Content for the website was written by Seana Smith, a writer and a co-author of the original version of the Australian autism handbook, and Vicki Gibbs, a clinical psychologist with Autism Spectrum Australia. Both women have adult children with autism and have themselves faced the challenges of  sourcing information and resources to help their children make the transition from school life to adulthood. This website seeks to make that process easier by gathering all the relevant information in one place.

The website was edited by Thomas Kuzma, a young person with autism who is a blogger for Aspect.

Click here to visit the Launchpad website. 


Source:Aspect website, 25 May 2015

The new Youth Employment Strategy

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The 2015–16 Federal Budget included provision for a new government-funded Youth Employment Strategy, which is designed to give young people the skills and assistance to get into the workforce.

The new Youth Employment Strategy has been allocated $330 million in funding in order to help specific groups of young people transition into work; it aims to stave off the risk of long-term unemployment for young people who are in danger of becoming welfare dependent.

The funding will cover a $212 million Youth Transition to Work program, which will help young people who are disengaged from work. Under this program support will be provided by community-based organisations that already have a proven track record in assisting youth to help young people ‘find and maintain’ a job, an apprenticeship or a traineeship. Support for young people in this category could include one-on-one mentoring, confidence building, literacy and numeracy training, as well as help to overcome personal barriers to entering the workforce or education.

In addition to the Youth Transition to Work program, there will also be a $14 million Early School Leavers program and Intensive Support Trials for Vulnerable Job Seekers ($106 million). This last program will include assistance for disadvantaged young people with mental health concerns as well as vulnerable young migrants.

The Youth Employment Strategy replaces, in some measure, the Youth Connections program that had similar aims and was highly successful.

Commentators in the social sector have voiced their concerns about the gap in assistance for young people: Youth Connections had its funding withdrawn last December and it will be several months before the Youth Employment Strategy is up and running, leaving young people in limbo with no current assistance. For example, CEO of Mission Australia, Catherine Yeomans, said: ‘We could have made a seamless transition from Youth Connections to a new program rather than losing staff through redundancies, and losing skills and expertise from the sector. But at least the government has recognised its mistake’.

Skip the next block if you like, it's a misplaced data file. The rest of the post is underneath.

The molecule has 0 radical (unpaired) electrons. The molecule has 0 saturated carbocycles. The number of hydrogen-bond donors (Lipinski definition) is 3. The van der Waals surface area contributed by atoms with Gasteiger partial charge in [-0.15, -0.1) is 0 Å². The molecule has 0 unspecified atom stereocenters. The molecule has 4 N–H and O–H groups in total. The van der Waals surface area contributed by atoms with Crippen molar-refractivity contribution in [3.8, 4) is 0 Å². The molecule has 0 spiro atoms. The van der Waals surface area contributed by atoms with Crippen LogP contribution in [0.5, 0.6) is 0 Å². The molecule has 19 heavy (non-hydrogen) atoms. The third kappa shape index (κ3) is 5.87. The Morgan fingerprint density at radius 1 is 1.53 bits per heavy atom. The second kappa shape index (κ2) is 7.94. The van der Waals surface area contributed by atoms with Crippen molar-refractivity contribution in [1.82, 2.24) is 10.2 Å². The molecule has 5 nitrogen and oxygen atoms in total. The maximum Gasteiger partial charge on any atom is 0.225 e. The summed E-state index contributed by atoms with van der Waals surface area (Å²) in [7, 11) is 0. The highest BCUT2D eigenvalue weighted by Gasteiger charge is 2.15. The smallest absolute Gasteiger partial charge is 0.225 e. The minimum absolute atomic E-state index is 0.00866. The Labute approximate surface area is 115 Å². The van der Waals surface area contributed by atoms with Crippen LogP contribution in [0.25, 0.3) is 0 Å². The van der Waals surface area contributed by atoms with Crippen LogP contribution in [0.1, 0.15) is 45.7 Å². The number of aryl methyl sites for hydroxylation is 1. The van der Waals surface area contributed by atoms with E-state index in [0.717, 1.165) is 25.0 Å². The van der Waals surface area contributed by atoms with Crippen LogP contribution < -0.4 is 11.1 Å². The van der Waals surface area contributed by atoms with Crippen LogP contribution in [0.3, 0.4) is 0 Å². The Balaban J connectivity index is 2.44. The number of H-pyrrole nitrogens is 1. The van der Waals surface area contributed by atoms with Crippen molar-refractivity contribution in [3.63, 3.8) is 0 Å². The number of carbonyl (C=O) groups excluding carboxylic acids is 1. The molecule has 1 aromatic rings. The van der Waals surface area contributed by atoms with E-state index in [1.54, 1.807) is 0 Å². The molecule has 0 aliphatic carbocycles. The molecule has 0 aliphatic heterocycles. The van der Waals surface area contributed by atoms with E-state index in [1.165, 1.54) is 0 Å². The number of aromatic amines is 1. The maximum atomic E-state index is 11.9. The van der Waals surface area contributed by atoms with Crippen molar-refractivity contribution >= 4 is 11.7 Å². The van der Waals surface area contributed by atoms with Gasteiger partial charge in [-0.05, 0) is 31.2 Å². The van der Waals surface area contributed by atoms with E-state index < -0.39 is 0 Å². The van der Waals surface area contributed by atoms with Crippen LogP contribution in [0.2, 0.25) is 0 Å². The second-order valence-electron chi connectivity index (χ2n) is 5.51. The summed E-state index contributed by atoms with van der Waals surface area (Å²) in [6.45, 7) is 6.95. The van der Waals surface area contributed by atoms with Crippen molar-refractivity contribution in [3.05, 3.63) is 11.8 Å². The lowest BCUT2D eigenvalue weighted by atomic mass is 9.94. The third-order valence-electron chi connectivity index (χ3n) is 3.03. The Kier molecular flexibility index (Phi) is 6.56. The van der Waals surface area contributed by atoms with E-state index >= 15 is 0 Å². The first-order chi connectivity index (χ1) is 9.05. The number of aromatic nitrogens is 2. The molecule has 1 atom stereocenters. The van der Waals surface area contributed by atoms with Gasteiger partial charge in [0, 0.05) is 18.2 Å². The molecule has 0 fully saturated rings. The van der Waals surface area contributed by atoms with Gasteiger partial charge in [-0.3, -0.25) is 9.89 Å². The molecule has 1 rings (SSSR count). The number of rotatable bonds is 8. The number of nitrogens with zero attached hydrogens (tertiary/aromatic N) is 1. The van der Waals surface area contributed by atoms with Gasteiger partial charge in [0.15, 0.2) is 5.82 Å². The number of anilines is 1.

For more detail on the Youth Employment Strategy, go to the Australian Government Budget website.   


Source:Australian Government Budget website, viewed 26 May 2015

Transitioning vulnerable migrant youth into education

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The Australian Government has just announced that it will make money available to smooth the transition of vulnerable migrants aged under 25 into education, work or socialisation programs; the move is part of a push to prevent the radicalisation of young people and stop them from disengaging from society.

The initiative, costing $22 million, is called the Transition Support for Young Refugees and Other Vulnerable Young Migrants program. It has four components:

  • Partnerships for employment: support for over 2,000 young refugees and vulnerable migrants to undertake job readiness programs to improve their work readiness, gain work experience and to fill existing job vacancies;
  • Strong connections to education: assistance for up to 1,500 young refugees and vulnerable migrants to remain engaged with education through addressing and building self-confidence and social connections;
  • Sports engagement for youth: support for up to 10,000 young people a year to participate in sporting activities delivered by community groups and sporting organisations to help young people build social connections and confidence beyond their own community; and
  • Increased vocational opportunities: design of an innovative partnership-based model and piloting of new arrangements to create pathways for young refugees and vulnerable migrants to strengthen and obtain vocational skills. Up to 300 young people will be eligible to benefit.

 Most components of this program will commence in January 2016; the Vocational opportunities initiative will begin later in 2016.


Source:Australian Government media release, 16 May 2015.

Don’t forget to register for the upcoming NCVER conference!

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The 24th National Vocational Education and Training Research Conference: ‘No Frills’ is taking place in early July and now is the time to register.

With over 50 presentations, the program features three key areas vital to developing the VET system and meeting future skills demand:

  • Youth: engaging, inspiring and supporting students to realise their potential
  • Pathways: transitioning through education and training into the workforce
  • Skills: working with industry and employers to improve education and training.

Register now for this conference, which will take place on 6–8 July 2015, at the University of Western Sydney, Parramatta campus.

Online registration is available here.


Source:email from NCVER, 27 May 2015.